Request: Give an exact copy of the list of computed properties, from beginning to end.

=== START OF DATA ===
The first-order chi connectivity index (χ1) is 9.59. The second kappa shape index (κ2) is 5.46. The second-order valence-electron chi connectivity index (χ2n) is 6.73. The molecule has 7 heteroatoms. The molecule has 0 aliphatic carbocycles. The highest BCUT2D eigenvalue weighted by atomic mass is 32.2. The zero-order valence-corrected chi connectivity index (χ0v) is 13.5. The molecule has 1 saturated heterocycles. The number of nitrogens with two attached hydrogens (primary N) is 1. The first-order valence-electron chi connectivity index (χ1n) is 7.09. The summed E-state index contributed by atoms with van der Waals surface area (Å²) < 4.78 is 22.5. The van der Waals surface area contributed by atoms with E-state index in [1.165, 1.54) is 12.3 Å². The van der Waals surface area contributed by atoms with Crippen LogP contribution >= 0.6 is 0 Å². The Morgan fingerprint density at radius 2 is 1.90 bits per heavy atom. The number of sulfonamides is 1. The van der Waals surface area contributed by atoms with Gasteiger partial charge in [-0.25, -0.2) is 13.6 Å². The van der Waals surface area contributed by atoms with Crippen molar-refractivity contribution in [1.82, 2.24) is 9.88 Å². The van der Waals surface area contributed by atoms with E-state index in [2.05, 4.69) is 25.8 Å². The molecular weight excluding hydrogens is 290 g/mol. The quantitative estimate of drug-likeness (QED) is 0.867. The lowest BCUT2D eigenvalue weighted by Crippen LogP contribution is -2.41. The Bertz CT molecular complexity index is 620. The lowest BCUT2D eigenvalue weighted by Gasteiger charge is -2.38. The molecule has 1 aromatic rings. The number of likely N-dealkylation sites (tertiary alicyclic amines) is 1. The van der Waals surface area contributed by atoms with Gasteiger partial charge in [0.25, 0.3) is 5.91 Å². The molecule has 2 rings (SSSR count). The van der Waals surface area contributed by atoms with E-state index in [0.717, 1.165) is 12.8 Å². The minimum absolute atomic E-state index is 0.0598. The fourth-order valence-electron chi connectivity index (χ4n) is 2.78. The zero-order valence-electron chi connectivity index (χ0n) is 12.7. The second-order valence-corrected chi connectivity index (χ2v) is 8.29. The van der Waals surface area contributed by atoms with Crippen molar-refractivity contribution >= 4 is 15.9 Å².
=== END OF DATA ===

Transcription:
The first-order chi connectivity index (χ1) is 9.59. The second kappa shape index (κ2) is 5.46. The second-order valence-electron chi connectivity index (χ2n) is 6.73. The molecule has 7 heteroatoms. The molecule has 0 aliphatic carbocycles. The highest BCUT2D eigenvalue weighted by atomic mass is 32.2. The zero-order valence-corrected chi connectivity index (χ0v) is 13.5. The molecule has 1 saturated heterocycles. The number of nitrogens with two attached hydrogens (primary N) is 1. The first-order valence-electron chi connectivity index (χ1n) is 7.09. The summed E-state index contributed by atoms with van der Waals surface area (Å²) < 4.78 is 22.5. The van der Waals surface area contributed by atoms with E-state index in [1.165, 1.54) is 12.3 Å². The van der Waals surface area contributed by atoms with Crippen LogP contribution >= 0.6 is 0 Å². The Morgan fingerprint density at radius 2 is 1.90 bits per heavy atom. The number of sulfonamides is 1. The van der Waals surface area contributed by atoms with Gasteiger partial charge in [-0.25, -0.2) is 13.6 Å². The van der Waals surface area contributed by atoms with Crippen molar-refractivity contribution in [1.82, 2.24) is 9.88 Å². The van der Waals surface area contributed by atoms with E-state index in [2.05, 4.69) is 25.8 Å². The molecular weight excluding hydrogens is 290 g/mol. The quantitative estimate of drug-likeness (QED) is 0.867. The lowest BCUT2D eigenvalue weighted by Crippen LogP contribution is -2.41. The Bertz CT molecular complexity index is 620. The lowest BCUT2D eigenvalue weighted by Gasteiger charge is -2.38. The molecule has 1 aromatic rings. The number of likely N-dealkylation sites (tertiary alicyclic amines) is 1. The van der Waals surface area contributed by atoms with Gasteiger partial charge in [0.25, 0.3) is 5.91 Å². The molecule has 2 rings (SSSR count). The van der Waals surface area contributed by atoms with E-state index in [0.717, 1.165) is 12.8 Å². The minimum absolute atomic E-state index is 0.0598. The fourth-order valence-electron chi connectivity index (χ4n) is 2.78. The zero-order valence-electron chi connectivity index (χ0n) is 12.7. The second-order valence-corrected chi connectivity index (χ2v) is 8.29. The van der Waals surface area contributed by atoms with Crippen molar-refractivity contribution >= 4 is 15.9 Å².